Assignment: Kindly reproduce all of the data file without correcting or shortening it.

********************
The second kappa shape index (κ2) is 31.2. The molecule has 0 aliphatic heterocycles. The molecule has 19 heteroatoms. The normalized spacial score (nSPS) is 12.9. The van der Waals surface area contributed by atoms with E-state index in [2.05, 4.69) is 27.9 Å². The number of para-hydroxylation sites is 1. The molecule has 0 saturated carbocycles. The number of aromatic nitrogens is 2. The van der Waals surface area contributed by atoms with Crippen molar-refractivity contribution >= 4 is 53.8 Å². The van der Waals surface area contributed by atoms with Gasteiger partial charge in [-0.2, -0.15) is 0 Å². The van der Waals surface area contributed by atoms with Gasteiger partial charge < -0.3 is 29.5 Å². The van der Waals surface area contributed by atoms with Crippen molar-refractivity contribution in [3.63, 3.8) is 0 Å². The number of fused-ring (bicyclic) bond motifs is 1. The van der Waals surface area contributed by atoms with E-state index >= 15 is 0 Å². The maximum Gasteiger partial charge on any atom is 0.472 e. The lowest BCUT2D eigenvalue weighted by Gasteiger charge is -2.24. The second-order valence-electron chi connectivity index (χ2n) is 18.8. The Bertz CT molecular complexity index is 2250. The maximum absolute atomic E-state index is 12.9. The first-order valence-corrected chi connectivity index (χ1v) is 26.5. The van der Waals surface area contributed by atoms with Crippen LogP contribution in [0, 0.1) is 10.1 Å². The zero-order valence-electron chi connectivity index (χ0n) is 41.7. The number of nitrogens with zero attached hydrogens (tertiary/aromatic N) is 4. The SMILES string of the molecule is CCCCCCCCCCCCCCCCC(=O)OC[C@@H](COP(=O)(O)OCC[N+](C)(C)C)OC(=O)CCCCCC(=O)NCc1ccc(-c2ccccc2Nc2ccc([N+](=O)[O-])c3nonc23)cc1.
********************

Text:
The second kappa shape index (κ2) is 31.2. The molecule has 0 aliphatic heterocycles. The molecule has 19 heteroatoms. The normalized spacial score (nSPS) is 12.9. The van der Waals surface area contributed by atoms with E-state index in [2.05, 4.69) is 27.9 Å². The number of para-hydroxylation sites is 1. The molecule has 0 saturated carbocycles. The number of aromatic nitrogens is 2. The van der Waals surface area contributed by atoms with Crippen molar-refractivity contribution >= 4 is 53.8 Å². The van der Waals surface area contributed by atoms with Gasteiger partial charge in [-0.2, -0.15) is 0 Å². The van der Waals surface area contributed by atoms with Gasteiger partial charge < -0.3 is 29.5 Å². The van der Waals surface area contributed by atoms with Crippen molar-refractivity contribution in [3.63, 3.8) is 0 Å². The number of fused-ring (bicyclic) bond motifs is 1. The van der Waals surface area contributed by atoms with E-state index >= 15 is 0 Å². The maximum Gasteiger partial charge on any atom is 0.472 e. The lowest BCUT2D eigenvalue weighted by Gasteiger charge is -2.24. The second-order valence-electron chi connectivity index (χ2n) is 18.8. The Bertz CT molecular complexity index is 2250. The maximum absolute atomic E-state index is 12.9. The first-order valence-corrected chi connectivity index (χ1v) is 26.5. The van der Waals surface area contributed by atoms with Crippen LogP contribution in [0, 0.1) is 10.1 Å². The zero-order valence-electron chi connectivity index (χ0n) is 41.7. The number of nitrogens with zero attached hydrogens (tertiary/aromatic N) is 4. The SMILES string of the molecule is CCCCCCCCCCCCCCCCC(=O)OC[C@@H](COP(=O)(O)OCC[N+](C)(C)C)OC(=O)CCCCCC(=O)NCc1ccc(-c2ccccc2Nc2ccc([N+](=O)[O-])c3nonc23)cc1.